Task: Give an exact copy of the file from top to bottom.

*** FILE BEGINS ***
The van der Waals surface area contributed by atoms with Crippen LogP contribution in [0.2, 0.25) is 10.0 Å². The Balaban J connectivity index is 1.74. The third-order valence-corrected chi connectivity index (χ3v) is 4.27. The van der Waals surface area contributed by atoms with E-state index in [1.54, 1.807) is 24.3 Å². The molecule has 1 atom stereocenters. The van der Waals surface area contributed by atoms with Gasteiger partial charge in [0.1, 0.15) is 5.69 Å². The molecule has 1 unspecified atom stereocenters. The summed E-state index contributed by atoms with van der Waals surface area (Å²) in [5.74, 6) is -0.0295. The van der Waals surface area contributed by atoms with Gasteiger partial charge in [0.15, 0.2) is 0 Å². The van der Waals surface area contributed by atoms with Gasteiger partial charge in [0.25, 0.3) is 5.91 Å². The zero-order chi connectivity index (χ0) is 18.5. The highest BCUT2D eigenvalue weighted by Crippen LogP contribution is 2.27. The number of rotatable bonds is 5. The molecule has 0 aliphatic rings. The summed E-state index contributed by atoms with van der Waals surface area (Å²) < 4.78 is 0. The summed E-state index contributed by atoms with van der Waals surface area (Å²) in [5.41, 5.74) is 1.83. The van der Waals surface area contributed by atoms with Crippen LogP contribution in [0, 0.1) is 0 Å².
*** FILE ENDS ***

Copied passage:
The van der Waals surface area contributed by atoms with Crippen LogP contribution in [0.2, 0.25) is 10.0 Å². The Balaban J connectivity index is 1.74. The third-order valence-corrected chi connectivity index (χ3v) is 4.27. The van der Waals surface area contributed by atoms with E-state index in [1.54, 1.807) is 24.3 Å². The molecule has 1 atom stereocenters. The van der Waals surface area contributed by atoms with Gasteiger partial charge in [0.1, 0.15) is 5.69 Å². The molecule has 1 unspecified atom stereocenters. The summed E-state index contributed by atoms with van der Waals surface area (Å²) in [5.74, 6) is -0.0295. The van der Waals surface area contributed by atoms with Gasteiger partial charge in [0.15, 0.2) is 0 Å². The van der Waals surface area contributed by atoms with Gasteiger partial charge in [0.25, 0.3) is 5.91 Å². The zero-order chi connectivity index (χ0) is 18.5. The highest BCUT2D eigenvalue weighted by Crippen LogP contribution is 2.27. The number of rotatable bonds is 5. The molecule has 0 aliphatic rings. The summed E-state index contributed by atoms with van der Waals surface area (Å²) < 4.78 is 0. The summed E-state index contributed by atoms with van der Waals surface area (Å²) in [5.41, 5.74) is 1.83. The van der Waals surface area contributed by atoms with Crippen LogP contribution in [0, 0.1) is 0 Å².